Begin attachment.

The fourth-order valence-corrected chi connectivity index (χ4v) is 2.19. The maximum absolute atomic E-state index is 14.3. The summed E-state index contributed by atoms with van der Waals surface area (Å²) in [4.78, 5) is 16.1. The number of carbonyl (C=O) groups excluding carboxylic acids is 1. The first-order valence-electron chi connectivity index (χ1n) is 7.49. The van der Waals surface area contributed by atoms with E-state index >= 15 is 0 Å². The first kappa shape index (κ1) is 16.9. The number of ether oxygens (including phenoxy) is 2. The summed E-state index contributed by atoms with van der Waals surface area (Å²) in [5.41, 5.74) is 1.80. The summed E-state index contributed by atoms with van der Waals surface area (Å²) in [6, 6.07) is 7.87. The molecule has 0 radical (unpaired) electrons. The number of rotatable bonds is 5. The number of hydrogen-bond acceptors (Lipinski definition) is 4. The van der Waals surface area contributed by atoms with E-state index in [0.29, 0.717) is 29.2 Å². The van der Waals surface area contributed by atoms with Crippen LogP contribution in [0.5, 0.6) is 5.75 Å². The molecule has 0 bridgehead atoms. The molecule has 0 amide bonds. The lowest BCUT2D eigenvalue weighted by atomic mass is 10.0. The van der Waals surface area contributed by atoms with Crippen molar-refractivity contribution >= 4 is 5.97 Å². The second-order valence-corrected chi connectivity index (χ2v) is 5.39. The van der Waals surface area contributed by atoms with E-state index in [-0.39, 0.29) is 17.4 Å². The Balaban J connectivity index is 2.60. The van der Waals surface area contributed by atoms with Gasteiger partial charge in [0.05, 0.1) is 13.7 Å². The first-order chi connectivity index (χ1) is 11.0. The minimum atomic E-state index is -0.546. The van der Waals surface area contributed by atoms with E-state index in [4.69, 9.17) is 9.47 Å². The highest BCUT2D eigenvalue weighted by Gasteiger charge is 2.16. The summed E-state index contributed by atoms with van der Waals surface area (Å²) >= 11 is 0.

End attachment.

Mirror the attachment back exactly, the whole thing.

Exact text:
The fourth-order valence-corrected chi connectivity index (χ4v) is 2.19. The maximum absolute atomic E-state index is 14.3. The summed E-state index contributed by atoms with van der Waals surface area (Å²) in [4.78, 5) is 16.1. The number of carbonyl (C=O) groups excluding carboxylic acids is 1. The first-order valence-electron chi connectivity index (χ1n) is 7.49. The van der Waals surface area contributed by atoms with E-state index >= 15 is 0 Å². The first kappa shape index (κ1) is 16.9. The number of ether oxygens (including phenoxy) is 2. The summed E-state index contributed by atoms with van der Waals surface area (Å²) in [5.41, 5.74) is 1.80. The summed E-state index contributed by atoms with van der Waals surface area (Å²) in [6, 6.07) is 7.87. The molecule has 0 radical (unpaired) electrons. The number of rotatable bonds is 5. The number of hydrogen-bond acceptors (Lipinski definition) is 4. The van der Waals surface area contributed by atoms with E-state index in [0.29, 0.717) is 29.2 Å². The van der Waals surface area contributed by atoms with Crippen LogP contribution in [0.5, 0.6) is 5.75 Å². The molecule has 0 bridgehead atoms. The molecule has 0 amide bonds. The lowest BCUT2D eigenvalue weighted by atomic mass is 10.0. The van der Waals surface area contributed by atoms with Crippen molar-refractivity contribution >= 4 is 5.97 Å². The second-order valence-corrected chi connectivity index (χ2v) is 5.39. The van der Waals surface area contributed by atoms with E-state index in [-0.39, 0.29) is 17.4 Å². The Balaban J connectivity index is 2.60. The van der Waals surface area contributed by atoms with Gasteiger partial charge in [0.05, 0.1) is 13.7 Å². The first-order chi connectivity index (χ1) is 11.0. The minimum atomic E-state index is -0.546. The van der Waals surface area contributed by atoms with E-state index in [4.69, 9.17) is 9.47 Å². The highest BCUT2D eigenvalue weighted by Gasteiger charge is 2.16. The summed E-state index contributed by atoms with van der Waals surface area (Å²) >= 11 is 0.